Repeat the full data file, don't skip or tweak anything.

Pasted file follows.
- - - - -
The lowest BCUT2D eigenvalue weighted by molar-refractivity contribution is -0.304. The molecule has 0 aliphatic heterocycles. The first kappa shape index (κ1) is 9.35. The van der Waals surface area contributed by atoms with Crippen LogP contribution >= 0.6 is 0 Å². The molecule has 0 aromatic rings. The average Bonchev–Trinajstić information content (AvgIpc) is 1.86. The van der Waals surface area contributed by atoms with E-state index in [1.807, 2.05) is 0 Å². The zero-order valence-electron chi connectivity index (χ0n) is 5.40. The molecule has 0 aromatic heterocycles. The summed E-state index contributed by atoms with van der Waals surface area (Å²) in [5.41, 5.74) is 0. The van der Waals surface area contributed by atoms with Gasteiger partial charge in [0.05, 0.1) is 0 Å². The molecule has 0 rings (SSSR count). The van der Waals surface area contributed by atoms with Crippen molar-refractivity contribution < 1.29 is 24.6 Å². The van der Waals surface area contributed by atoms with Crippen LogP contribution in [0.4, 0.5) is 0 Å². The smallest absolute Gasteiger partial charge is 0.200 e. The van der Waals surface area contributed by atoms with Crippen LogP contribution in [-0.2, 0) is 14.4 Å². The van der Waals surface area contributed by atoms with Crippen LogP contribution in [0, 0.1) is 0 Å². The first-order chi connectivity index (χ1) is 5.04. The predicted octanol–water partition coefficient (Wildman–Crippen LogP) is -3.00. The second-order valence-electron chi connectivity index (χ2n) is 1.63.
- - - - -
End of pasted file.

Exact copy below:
The lowest BCUT2D eigenvalue weighted by molar-refractivity contribution is -0.304. The molecule has 0 aliphatic heterocycles. The first kappa shape index (κ1) is 9.35. The van der Waals surface area contributed by atoms with Crippen LogP contribution >= 0.6 is 0 Å². The molecule has 0 aromatic rings. The average Bonchev–Trinajstić information content (AvgIpc) is 1.86. The van der Waals surface area contributed by atoms with E-state index in [1.807, 2.05) is 0 Å². The zero-order valence-electron chi connectivity index (χ0n) is 5.40. The molecule has 0 aromatic heterocycles. The summed E-state index contributed by atoms with van der Waals surface area (Å²) in [5.41, 5.74) is 0. The van der Waals surface area contributed by atoms with Gasteiger partial charge in [0.05, 0.1) is 0 Å². The molecule has 0 rings (SSSR count). The van der Waals surface area contributed by atoms with Crippen molar-refractivity contribution < 1.29 is 24.6 Å². The van der Waals surface area contributed by atoms with Crippen LogP contribution in [0.4, 0.5) is 0 Å². The smallest absolute Gasteiger partial charge is 0.200 e. The van der Waals surface area contributed by atoms with Crippen LogP contribution in [-0.2, 0) is 14.4 Å². The van der Waals surface area contributed by atoms with Crippen LogP contribution in [0, 0.1) is 0 Å². The first-order chi connectivity index (χ1) is 5.04. The predicted octanol–water partition coefficient (Wildman–Crippen LogP) is -3.00. The second-order valence-electron chi connectivity index (χ2n) is 1.63.